I knew that no performance is so favourably read as that of a writer who suppresses his name, and therefore resolved to remain concealed, till those by whom literary reputation is established had given their suffrages too publickly to retract them. At length my bookseller informed me that Aurantius, the standing patron of merit, had sent inquiries after me, and invited me to his acquaintance.

The time which I had long expected was now arrived. I went to Aurantius with a beating heart,

for I looked upon our interview as the critical moment of my destiny. I was received with civilities. which my academick rudeness made me unable to repay; but when I had recovered from my confusion, I prosecuted the conversation with such liveliness and propriety, that I confirmed my new friend in his esteem of my abilities, and was dismissed with the utmost ardour of profession, and raptures of fondness.

I was soon summoned to dine with Aurantius, who had assembled the most judicious of his friends to partake of the entertainment. Again I exerted my powers of sentiment and expression, and again found every eye sparkling with delight, and every tongue silent with attention. I now became familiar at the table of Aurantius, but could never, in his most private or jocund hours, obtain more from him than general declarations of esteem, or endearments of tenderness, which included no particular promise, and therefore conferred no claim. This frigid reserve somewhat disgusted me, and when he complained of three days absence, I took care to inform him with how much importunity of kindness I had been detained by his rival Pollio.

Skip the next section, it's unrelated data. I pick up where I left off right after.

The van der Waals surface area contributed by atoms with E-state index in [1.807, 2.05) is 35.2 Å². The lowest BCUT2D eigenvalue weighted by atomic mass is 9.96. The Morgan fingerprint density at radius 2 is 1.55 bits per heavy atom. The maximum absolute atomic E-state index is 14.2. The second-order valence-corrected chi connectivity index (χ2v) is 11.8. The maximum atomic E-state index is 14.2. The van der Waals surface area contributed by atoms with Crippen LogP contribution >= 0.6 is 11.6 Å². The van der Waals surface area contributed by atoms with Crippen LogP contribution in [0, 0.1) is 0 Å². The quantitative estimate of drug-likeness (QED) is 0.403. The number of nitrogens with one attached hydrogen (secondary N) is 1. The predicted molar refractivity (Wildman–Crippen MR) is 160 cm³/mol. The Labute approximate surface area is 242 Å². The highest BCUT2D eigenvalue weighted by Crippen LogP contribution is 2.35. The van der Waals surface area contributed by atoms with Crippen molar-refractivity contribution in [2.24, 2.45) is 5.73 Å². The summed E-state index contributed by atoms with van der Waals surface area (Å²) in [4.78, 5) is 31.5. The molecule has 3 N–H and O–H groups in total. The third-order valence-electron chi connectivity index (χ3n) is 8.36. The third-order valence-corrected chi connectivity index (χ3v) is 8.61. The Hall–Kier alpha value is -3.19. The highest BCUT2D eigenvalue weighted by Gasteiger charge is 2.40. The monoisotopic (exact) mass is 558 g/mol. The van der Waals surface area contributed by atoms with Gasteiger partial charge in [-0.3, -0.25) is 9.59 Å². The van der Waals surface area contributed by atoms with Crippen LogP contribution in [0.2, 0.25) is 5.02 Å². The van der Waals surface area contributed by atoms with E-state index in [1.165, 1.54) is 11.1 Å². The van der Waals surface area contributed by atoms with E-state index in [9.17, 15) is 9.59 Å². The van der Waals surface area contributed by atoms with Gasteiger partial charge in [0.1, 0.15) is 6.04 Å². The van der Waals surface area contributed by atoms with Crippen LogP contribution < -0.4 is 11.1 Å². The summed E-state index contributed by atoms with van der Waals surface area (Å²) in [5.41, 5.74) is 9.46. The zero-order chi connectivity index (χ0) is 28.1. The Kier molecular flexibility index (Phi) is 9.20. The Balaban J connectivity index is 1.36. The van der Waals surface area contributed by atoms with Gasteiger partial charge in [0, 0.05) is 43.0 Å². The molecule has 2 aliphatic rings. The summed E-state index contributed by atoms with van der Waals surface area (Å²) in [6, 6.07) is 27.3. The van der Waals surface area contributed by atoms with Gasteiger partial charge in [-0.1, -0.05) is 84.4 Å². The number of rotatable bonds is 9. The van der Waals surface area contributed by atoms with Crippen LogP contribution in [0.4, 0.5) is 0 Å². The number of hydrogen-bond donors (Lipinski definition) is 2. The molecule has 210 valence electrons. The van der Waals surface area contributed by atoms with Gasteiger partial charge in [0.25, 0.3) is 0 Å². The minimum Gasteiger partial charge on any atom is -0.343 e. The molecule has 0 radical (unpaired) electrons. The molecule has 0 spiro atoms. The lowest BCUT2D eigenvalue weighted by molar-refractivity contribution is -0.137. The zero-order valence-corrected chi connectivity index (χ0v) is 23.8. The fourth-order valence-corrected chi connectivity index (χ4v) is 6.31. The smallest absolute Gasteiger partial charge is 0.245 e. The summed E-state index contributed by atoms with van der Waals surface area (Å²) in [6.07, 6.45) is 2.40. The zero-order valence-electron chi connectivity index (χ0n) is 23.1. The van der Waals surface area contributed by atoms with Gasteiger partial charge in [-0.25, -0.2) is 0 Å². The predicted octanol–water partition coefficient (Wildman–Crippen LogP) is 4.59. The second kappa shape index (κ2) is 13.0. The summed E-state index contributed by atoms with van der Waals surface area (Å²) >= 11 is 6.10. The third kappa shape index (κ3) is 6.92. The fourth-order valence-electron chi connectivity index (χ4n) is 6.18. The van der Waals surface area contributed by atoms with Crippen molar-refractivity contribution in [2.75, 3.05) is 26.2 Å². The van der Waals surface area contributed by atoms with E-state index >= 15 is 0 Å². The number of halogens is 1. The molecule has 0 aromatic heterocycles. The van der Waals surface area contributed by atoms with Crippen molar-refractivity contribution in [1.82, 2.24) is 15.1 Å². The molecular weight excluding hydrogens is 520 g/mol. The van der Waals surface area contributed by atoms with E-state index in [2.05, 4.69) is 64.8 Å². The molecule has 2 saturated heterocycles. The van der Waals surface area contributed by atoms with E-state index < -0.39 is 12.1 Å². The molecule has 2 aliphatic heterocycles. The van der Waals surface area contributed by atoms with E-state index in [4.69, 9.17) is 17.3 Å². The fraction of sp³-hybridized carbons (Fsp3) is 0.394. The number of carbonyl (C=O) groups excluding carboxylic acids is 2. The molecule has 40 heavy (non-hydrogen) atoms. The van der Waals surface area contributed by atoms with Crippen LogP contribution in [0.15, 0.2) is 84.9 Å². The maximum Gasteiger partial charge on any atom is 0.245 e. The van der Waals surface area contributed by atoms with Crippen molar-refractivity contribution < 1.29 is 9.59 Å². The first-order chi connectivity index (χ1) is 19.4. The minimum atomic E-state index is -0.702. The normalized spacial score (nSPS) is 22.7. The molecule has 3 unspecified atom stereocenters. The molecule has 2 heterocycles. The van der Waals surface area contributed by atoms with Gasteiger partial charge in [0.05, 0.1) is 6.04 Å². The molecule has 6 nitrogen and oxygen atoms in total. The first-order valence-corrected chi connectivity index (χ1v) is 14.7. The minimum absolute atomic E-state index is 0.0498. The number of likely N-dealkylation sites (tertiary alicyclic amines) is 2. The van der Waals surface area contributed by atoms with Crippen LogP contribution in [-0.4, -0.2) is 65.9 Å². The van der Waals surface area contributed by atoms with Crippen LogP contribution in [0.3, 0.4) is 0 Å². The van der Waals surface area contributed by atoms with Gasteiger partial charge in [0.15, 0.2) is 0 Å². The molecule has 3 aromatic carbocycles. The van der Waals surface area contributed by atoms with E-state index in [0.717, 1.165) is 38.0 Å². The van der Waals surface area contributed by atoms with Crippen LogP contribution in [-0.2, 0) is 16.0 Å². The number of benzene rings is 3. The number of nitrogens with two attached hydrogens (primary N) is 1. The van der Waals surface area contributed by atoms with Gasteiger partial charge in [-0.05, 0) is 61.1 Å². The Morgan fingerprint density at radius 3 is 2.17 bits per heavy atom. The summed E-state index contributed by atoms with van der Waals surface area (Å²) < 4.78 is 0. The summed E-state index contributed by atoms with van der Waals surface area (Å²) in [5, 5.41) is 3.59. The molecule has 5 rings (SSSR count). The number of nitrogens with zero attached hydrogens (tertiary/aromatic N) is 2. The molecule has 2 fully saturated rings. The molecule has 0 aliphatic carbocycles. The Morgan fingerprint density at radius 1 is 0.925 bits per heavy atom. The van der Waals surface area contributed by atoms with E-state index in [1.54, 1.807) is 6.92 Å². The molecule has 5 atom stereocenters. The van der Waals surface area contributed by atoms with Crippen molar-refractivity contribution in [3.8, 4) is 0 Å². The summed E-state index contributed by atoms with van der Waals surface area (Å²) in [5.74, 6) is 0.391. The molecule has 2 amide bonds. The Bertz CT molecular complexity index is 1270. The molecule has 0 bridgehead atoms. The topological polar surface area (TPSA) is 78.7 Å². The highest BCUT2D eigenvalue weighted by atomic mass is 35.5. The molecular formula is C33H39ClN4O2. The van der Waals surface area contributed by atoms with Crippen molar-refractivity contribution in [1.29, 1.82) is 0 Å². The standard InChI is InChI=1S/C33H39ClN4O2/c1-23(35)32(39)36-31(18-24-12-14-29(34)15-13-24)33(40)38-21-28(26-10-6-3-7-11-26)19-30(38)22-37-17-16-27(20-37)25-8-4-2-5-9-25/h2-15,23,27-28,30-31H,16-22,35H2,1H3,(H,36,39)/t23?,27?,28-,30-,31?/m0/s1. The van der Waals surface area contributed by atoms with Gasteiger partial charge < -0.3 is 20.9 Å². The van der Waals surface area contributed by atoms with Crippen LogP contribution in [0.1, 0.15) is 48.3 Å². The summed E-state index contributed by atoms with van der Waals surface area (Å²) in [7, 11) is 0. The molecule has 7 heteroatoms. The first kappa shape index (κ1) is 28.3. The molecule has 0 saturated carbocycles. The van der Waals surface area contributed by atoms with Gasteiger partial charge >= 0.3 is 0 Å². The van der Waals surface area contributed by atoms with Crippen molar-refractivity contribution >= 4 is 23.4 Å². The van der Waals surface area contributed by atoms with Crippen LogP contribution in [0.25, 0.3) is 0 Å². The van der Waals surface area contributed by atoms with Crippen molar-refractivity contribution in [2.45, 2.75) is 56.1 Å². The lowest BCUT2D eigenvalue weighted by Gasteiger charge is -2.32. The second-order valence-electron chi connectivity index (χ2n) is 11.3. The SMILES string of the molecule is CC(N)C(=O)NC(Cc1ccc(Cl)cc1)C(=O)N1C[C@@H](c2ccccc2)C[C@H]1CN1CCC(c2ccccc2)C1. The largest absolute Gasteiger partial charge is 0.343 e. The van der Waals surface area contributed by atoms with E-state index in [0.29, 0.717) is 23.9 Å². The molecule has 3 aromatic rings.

Aurantius now considered his honour as endangered by the desertion of a wit, and, lest I should have an inclination to wander, told me that I could never find a friend more constant and zealous than himself; that indeed he had made no promises, because he hoped to surprise me with advancement, but had been silently promoting my interest, and should continue his good offices, unless he found the kindness of others more desired.

If you, Mr. Rambler, have ever ventured your philosophy within the attraction of greatness, you know the force of such language introduced with a smile of gracious tenderness, and impressed at the conclusion with an air of solemn sincerity. From that instant I gave myself up wholly to Aurantius, and, as he immediately resumed his former gaiety, expected every morning a summons to some employment of dignity and profit. One month succeeded another, and, in defiance of appearances, I still fancied myself nearer to my wishes, and continued to dream of success, and wake to disappointment. At last the failure of my little fortune compelled me to abate the finery which I hitherto thought necessary to the company with whom I associated, and the rank to which I should be raised. Aurantius, from the moment in which he discovered my poverty, considered me as fully in his power, and afterwards rather permitted my attendance than invited it; thought himself at liberty to refuse my visits, whenever he had other amusements within reach, and often suffered me to wait, without pretending any necessary business. When I was admitted to his table, if any man of rank equal to his own was present, he took occasion to mention my writings, and commend my ingenuity, by which he intended to apologize for the confusion of distinctions, and the improper assortment of his company; and often called upon me to entertain his friends with my productions, as a sportsman delights the squires of his neighbourhood with the curvets of his horse, or the obedience of his spaniels.